According to a summary of the study on the Web site Aetna InteliHealth, these findings add to concerns about lowering HbA1c too much that were raised by the 2008 ACCORD study. Researchers ended ACCORD’s intensive-blood-glucose-control study arm 17 months early when they found that participants were dying at a rate 22% higher than in the standard-blood-glucose-control group. The researchers offered several possible reasons for the higher rate of death in the intensive-control group, including rapid lowering of blood glucose levels, a heavier weight and greater weight gain than in the standard-control group, side effects of the drugs used to lower blood glucose levels, and a greater likelihood of hypoglycemia in this group.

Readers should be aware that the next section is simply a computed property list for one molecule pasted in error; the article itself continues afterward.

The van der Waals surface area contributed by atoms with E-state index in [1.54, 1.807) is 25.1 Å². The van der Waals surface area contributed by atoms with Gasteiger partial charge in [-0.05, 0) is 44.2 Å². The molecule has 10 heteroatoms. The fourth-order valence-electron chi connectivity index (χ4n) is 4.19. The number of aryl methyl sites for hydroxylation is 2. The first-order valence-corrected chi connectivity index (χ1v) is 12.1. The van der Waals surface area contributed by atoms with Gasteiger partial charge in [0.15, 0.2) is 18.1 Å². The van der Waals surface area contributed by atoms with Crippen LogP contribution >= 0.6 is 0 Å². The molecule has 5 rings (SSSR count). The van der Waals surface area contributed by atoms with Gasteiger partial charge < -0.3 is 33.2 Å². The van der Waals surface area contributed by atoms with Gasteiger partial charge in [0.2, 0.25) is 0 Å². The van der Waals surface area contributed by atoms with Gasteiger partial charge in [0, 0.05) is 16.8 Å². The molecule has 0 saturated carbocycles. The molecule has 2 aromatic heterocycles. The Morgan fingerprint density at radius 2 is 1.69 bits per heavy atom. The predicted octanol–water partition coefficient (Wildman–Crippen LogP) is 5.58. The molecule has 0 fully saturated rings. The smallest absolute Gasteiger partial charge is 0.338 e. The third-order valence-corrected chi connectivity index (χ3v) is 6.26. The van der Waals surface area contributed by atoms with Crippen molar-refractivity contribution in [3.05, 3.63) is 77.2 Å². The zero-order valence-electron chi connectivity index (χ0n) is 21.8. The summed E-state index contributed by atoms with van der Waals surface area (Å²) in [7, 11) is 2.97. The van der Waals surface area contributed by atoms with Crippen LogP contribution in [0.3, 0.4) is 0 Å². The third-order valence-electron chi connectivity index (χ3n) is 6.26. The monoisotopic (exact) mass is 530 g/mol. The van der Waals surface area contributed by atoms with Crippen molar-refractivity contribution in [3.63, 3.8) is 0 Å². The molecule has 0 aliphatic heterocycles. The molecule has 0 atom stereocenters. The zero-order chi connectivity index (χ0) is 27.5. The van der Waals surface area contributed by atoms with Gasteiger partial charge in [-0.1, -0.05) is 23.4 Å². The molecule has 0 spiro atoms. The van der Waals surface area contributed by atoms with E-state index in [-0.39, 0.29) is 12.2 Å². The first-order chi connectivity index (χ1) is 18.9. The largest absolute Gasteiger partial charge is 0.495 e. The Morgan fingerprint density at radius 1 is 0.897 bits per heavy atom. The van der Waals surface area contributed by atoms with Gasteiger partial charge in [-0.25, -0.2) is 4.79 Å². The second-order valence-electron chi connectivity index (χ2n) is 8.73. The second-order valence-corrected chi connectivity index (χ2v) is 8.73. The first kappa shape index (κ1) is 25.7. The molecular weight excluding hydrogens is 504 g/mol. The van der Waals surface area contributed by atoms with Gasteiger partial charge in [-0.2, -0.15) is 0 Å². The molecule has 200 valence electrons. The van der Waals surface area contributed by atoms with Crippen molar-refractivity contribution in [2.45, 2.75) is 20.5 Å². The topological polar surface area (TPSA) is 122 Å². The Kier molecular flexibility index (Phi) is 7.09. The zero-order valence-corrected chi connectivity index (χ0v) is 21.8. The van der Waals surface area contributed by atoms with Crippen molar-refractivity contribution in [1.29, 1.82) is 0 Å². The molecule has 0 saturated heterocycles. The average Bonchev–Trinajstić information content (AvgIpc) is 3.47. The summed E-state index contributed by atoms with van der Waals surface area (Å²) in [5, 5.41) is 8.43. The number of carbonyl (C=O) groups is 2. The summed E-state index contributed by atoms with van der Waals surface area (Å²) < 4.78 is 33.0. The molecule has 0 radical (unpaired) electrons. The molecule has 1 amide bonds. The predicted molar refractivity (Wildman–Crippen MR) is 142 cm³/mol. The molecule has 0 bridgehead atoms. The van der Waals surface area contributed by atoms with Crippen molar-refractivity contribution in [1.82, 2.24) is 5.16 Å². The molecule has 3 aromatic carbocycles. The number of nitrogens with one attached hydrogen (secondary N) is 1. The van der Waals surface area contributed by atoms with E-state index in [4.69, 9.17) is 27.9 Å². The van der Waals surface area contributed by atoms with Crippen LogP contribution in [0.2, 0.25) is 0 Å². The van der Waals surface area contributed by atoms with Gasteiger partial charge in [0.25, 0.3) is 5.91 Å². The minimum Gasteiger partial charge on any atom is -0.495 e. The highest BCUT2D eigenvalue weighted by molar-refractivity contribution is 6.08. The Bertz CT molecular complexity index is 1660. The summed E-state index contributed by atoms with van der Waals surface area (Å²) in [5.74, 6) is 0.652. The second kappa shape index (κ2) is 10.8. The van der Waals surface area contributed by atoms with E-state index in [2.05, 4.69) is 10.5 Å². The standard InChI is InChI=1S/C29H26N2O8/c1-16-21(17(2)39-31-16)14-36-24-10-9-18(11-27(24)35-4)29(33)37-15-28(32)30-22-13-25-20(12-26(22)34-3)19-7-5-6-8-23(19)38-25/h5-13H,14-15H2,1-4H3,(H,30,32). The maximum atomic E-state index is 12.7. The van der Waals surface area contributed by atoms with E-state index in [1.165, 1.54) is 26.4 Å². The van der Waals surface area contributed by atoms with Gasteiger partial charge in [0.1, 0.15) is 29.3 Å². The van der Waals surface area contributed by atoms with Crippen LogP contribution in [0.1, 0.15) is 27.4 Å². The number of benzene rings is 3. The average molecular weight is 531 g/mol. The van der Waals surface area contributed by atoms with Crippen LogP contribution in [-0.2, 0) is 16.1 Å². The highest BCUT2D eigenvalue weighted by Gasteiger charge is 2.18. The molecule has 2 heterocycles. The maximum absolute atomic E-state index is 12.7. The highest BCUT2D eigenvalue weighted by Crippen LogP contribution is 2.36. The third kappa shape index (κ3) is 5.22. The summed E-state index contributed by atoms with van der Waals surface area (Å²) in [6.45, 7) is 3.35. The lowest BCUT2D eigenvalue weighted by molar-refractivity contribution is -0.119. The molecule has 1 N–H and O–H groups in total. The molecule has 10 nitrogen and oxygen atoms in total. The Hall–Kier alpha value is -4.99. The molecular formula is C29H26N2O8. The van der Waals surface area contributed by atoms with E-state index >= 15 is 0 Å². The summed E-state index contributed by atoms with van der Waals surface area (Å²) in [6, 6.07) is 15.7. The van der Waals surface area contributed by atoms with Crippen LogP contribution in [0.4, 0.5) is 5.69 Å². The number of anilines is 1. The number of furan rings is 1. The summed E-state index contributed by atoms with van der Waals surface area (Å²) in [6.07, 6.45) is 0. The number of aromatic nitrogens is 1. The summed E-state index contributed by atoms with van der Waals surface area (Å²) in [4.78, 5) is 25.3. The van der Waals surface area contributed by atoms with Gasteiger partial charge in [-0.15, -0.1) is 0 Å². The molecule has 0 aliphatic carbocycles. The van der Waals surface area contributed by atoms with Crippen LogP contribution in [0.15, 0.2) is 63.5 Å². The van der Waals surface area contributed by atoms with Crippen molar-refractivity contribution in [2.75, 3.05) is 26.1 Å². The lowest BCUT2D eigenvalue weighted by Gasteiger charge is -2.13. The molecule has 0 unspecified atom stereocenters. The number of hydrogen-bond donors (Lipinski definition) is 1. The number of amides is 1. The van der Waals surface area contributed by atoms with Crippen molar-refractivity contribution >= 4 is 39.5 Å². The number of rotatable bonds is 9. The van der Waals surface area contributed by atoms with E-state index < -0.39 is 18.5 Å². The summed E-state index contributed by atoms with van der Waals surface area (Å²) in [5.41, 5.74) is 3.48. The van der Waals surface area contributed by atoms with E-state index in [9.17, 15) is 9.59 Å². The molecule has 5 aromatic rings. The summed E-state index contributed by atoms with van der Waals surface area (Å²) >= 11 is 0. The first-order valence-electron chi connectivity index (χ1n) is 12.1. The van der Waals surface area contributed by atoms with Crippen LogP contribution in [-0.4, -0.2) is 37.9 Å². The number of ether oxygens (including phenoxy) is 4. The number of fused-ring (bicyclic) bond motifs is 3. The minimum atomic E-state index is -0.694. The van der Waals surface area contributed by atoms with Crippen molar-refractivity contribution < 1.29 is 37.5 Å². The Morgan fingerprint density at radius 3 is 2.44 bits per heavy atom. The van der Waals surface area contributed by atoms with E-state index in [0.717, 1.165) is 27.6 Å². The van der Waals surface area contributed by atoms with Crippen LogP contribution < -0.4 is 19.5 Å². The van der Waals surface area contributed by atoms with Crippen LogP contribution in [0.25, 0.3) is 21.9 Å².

An important difference between ACCORD and the Lancet study, however, is that the new study did not randomly assign participants to a treatment group as ACCORD did; it just looked at what HbA1c levels they had achieved, without knowing what they were trying to achieve. This means that external factors could have affected the results — for example, people who were already prone to hypoglycemia (either naturally or because of specific diabetes treatments) could have had lower HbA1c levels because of their hypoglycemia. In this case, the higher risk of death associated with lower HbA1c might be the result of a hypoglycemia tendency that most people don’t have, so broadly recommending higher HbA1c levels would not make sense. Even in the case of ACCORD, many people argued that the drug treatments used in the study — rather than a lower HbA1c in general — could have caused the higher risk of death in the intensive-control group. And, in fact, a study released soon after ACCORD that used different drug treatments but followed a similar design (ADVANCE) found “no indication of harm” from the lower HbA1c level achieved in its intensive-control group.